If I can throw out yet another big, amorphous question, are we starting to see the emergence of a Netflix generation of filmmakers who see the world largely through the spectrum of pop culture and their own endlessly fetishized moviegoing memories? Be Kind Rewind and Cloverfield both struck me as movies that would have been inconceivable without YouTube and camera-phones, and the increasingly ubiquitous notion that the line separating filmmaker from audience and amateur from professional is falling by the wayside, replaced by an enthusiastic embrace of non-professionalism.

I think it’s safe to assume that 2008 will look a lot different to future film historians than it does to us critical types in the moment. The noble, highbrow mediocrities will be forgotten (if not by the dinosaurs at the AFI), while the weirdoes and iconoclasts will be remembered. But isn’t that always the way?

Tasha: Well, I don’t think there’s anything particularly new about the ouroboros of moviemakers fetishizing movies by making movies about making movies, informed by their experiences with watching movies. I’ve long wanted to do an inventory of movies about people making movies, going back at least to Sullivan’s Travels, if not to Charlie Chaplin and Buster Keaton. It’d be a really long list.

Sure, given the growing ease of making their own movies with relatively cheap, increasingly powerful home-market cameras and home-computer-based editing suites, it was inevitable that we’d see more movies informed by or about digital technology, and more films about people making and enjoying their own films. (My favorite from this year was the good-hearted little charmer Son Of Rambow.) But that’s just a minor tweak to an old, long-established case of a medium… not exactly eating itself, but certainly nibbling on itself from time to time.

To me, the trend there seems to be less about people filtering the world through their pop-culture experiences—apart from the occasional extreme iconoclast, who in this industry doesn’t?—and more about people filtering the world through camera lenses, seeing every experience as something to be caught on video and shared with a hungry voyeuristic world. I recently watched Martin Scorsese’s 2008 Rolling Stones concert doc Shine A Light, and I laughed at the way Scorsese’s cameras capture people in the process of capturing Mick Jagger’s cavorting on their phones. He’s making his movie—a big, shiny, energetic, polished production—and they’re making their low-fi versions in the middle of it. Or looked at another way, they’re in the front row at a Stones concert… and they’re watching the experience on tiny little screens held up in front of their faces, because capturing it for later is more important than living it.

That attitude has its benefits—for one thing, it gave us Trouble The Water, which rides entirely on the amazing from-the-ground footage two New Orleans residents shot to document their own lives before, during, and after Katrina. I suspect we’re going to see a lot more of that in 2009, as people continue to turn their cameras on themselves and their neighborhoods. Given that so many of our favorite 2008 movies were little lo-fi films about ordinary people rather than the pricey escapist fare, I’m suspecting this might ultimately be a good thing, and I hope it continues. I imagine it depends on whether films like Wendy And LucyBallast, and Shotgun Stories wind up making any money, or it all gets sucked up by heavily marketed blandathons like Benjamin Button.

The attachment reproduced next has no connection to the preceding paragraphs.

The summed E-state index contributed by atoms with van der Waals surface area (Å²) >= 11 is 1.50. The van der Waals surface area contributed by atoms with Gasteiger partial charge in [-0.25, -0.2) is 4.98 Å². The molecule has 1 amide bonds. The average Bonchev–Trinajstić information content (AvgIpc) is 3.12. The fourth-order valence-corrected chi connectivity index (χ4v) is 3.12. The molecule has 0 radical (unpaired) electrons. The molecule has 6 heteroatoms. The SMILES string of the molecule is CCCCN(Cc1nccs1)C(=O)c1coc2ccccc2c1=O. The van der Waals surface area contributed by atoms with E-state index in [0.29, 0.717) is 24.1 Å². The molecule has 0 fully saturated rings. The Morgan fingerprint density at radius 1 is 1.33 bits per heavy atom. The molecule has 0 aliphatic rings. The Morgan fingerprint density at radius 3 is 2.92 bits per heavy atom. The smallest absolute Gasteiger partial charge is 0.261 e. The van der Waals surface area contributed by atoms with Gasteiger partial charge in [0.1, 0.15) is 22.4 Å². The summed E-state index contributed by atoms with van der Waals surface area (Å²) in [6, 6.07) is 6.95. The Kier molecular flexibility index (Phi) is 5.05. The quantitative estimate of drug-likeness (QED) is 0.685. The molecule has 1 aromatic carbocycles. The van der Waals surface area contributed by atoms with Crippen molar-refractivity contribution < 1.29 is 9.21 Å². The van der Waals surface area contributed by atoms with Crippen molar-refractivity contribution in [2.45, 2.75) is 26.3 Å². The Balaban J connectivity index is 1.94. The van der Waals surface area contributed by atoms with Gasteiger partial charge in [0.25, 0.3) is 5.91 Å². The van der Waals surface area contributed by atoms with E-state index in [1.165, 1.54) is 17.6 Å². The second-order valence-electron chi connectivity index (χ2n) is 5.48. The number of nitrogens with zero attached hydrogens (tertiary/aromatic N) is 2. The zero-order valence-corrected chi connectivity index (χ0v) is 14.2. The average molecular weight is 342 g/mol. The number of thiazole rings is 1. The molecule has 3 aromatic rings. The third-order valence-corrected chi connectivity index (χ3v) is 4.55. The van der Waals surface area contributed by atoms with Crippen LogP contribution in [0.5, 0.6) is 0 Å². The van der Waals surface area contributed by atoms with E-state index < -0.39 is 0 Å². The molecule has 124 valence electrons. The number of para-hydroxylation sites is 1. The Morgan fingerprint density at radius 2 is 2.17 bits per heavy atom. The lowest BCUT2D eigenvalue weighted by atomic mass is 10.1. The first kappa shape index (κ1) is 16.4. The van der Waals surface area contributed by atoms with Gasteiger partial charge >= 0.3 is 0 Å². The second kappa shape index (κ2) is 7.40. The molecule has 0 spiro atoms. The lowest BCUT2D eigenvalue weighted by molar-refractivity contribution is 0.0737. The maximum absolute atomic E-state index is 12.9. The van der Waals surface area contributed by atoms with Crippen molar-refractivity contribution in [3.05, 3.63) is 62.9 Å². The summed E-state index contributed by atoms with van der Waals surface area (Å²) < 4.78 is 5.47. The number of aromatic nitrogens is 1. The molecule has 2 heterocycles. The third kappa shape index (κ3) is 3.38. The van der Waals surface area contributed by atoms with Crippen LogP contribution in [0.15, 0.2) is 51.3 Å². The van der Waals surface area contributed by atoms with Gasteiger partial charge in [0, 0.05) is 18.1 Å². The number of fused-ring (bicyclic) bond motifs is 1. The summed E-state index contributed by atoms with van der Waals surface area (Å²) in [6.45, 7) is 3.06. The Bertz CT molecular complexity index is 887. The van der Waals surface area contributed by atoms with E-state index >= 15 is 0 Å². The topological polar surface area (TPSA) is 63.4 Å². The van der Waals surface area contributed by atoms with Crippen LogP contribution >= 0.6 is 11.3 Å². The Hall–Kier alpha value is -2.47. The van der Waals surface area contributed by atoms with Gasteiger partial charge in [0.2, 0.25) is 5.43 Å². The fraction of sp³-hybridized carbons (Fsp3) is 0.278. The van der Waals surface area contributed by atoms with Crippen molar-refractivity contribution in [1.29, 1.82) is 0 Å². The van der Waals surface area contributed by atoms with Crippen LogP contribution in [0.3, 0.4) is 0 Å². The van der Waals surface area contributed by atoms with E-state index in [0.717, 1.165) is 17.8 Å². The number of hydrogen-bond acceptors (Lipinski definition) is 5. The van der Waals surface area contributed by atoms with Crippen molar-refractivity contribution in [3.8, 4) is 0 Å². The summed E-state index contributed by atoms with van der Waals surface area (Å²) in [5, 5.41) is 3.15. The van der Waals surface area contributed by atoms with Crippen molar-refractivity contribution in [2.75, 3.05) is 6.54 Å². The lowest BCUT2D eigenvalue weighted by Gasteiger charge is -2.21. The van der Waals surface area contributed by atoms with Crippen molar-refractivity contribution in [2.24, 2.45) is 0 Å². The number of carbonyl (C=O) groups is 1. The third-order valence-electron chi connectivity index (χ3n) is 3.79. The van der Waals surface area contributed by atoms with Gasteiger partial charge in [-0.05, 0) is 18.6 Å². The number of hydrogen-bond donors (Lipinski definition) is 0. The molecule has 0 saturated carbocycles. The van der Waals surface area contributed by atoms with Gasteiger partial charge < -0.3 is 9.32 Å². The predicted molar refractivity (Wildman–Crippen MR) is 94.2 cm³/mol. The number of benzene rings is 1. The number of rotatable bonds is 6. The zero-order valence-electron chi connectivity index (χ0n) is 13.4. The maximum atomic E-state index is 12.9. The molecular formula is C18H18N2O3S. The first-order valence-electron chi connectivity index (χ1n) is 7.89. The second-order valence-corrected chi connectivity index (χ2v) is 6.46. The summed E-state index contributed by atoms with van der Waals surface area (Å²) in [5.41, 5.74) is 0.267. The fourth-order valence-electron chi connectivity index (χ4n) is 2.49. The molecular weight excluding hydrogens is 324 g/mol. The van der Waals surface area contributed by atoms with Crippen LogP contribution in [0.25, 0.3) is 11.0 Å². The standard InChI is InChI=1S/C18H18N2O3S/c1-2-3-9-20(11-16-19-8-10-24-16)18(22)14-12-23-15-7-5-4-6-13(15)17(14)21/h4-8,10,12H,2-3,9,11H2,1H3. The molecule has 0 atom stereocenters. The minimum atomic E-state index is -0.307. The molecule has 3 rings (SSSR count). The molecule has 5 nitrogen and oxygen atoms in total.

So Keith, wrap it up for us. What do you expect to see more of, or less of, in 2009? Better yet, what would you like to see more or less of? I’ll start you off with a hope for 2009: that our shiny new era of hope and change and maybe even some fiscal, environmental, and political responsibility will mean we’re finally done with nearly a decade of smart but hideously depressing documentaries about the many ways our government is failing us, our country is falling apart, our soldiers are getting killed to little good purpose, our leaders are torturing people behind the scenes, and so forth. While I think they’re both terrific films, I’d rather see Man On Wire than Taxi To The Dark Side any day… but far better would be to have no pressing need for the latter.

Keith: Hear hear on that last point notion, Tasha. But we’ll see. It’s almost like the last eight years have built a documentary vigilante force and, if nothing else, the failing economy, the crumbling newspaper industry, and the ever-dumbening cable news world should make them more necessary than ever.

As for the rest of the movie world, I remember depressing Scott once with an only half-kidding explanation about how movies were over. My thinking was that the narrowing of distribution channels and the difficulties now faced by independent studies mean that from here on out there would be maybe three or four movies worth talking about. The rest would be these huge, market-tested-to-the-point-of-blandness products that were just kind of there. Kate Hudson and Matthew McConaughey look good on a poster together so, voila, Fool’s Gold. But here’s the thing: I don’t honestly think movies as a form of entertainment, much less art, would last like if they shifted too far in that direction. People turn out for Fool’s Gold, but they don’t remember it. And they may even turn out for a couple of Transformers movies, but it’s the thrills of something like The Dark Knight and Iron Man that audiences keep chasing when they turn out for summer blockbusters. And, sure, the arthouses might get clogged with overworked stabs at meaningfulness, but it’s not these movies that let the arthouses survive. But at this point I feel comfortable that movies as real and exciting as Rachel Getting MarriedThe Wrestler (hi Rob), and Ché will be there to serve as correctives. I still have faith in movies even as a lean year draws to a close.